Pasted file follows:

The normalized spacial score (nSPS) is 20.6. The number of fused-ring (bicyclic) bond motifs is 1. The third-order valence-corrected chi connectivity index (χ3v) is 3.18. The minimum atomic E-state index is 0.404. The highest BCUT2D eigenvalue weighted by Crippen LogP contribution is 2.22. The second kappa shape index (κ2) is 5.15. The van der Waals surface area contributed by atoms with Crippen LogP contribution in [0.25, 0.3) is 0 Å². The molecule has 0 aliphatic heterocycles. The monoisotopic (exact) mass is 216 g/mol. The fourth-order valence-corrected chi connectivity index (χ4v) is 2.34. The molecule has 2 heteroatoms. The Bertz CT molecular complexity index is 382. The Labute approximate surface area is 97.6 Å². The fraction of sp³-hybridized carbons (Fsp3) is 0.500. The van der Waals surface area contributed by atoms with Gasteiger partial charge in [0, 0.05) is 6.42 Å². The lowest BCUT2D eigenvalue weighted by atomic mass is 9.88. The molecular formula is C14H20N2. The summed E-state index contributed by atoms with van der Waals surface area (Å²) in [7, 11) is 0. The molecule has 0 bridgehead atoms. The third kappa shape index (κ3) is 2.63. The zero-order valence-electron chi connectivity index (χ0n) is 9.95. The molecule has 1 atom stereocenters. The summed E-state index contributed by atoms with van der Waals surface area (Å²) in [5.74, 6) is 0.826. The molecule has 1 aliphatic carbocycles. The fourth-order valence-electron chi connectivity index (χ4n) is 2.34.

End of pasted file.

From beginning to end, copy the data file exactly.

The normalized spacial score (nSPS) is 20.6. The number of fused-ring (bicyclic) bond motifs is 1. The third-order valence-corrected chi connectivity index (χ3v) is 3.18. The minimum atomic E-state index is 0.404. The highest BCUT2D eigenvalue weighted by Crippen LogP contribution is 2.22. The second kappa shape index (κ2) is 5.15. The van der Waals surface area contributed by atoms with Crippen LogP contribution in [0.25, 0.3) is 0 Å². The molecule has 0 aliphatic heterocycles. The monoisotopic (exact) mass is 216 g/mol. The fourth-order valence-corrected chi connectivity index (χ4v) is 2.34. The molecule has 2 heteroatoms. The Bertz CT molecular complexity index is 382. The Labute approximate surface area is 97.6 Å². The fraction of sp³-hybridized carbons (Fsp3) is 0.500. The van der Waals surface area contributed by atoms with Gasteiger partial charge in [0, 0.05) is 6.42 Å². The lowest BCUT2D eigenvalue weighted by atomic mass is 9.88. The molecular formula is C14H20N2. The summed E-state index contributed by atoms with van der Waals surface area (Å²) in [7, 11) is 0. The molecule has 0 bridgehead atoms. The third kappa shape index (κ3) is 2.63. The zero-order valence-electron chi connectivity index (χ0n) is 9.95. The molecule has 1 atom stereocenters. The summed E-state index contributed by atoms with van der Waals surface area (Å²) in [5.74, 6) is 0.826. The molecule has 1 aliphatic carbocycles. The fourth-order valence-electron chi connectivity index (χ4n) is 2.34.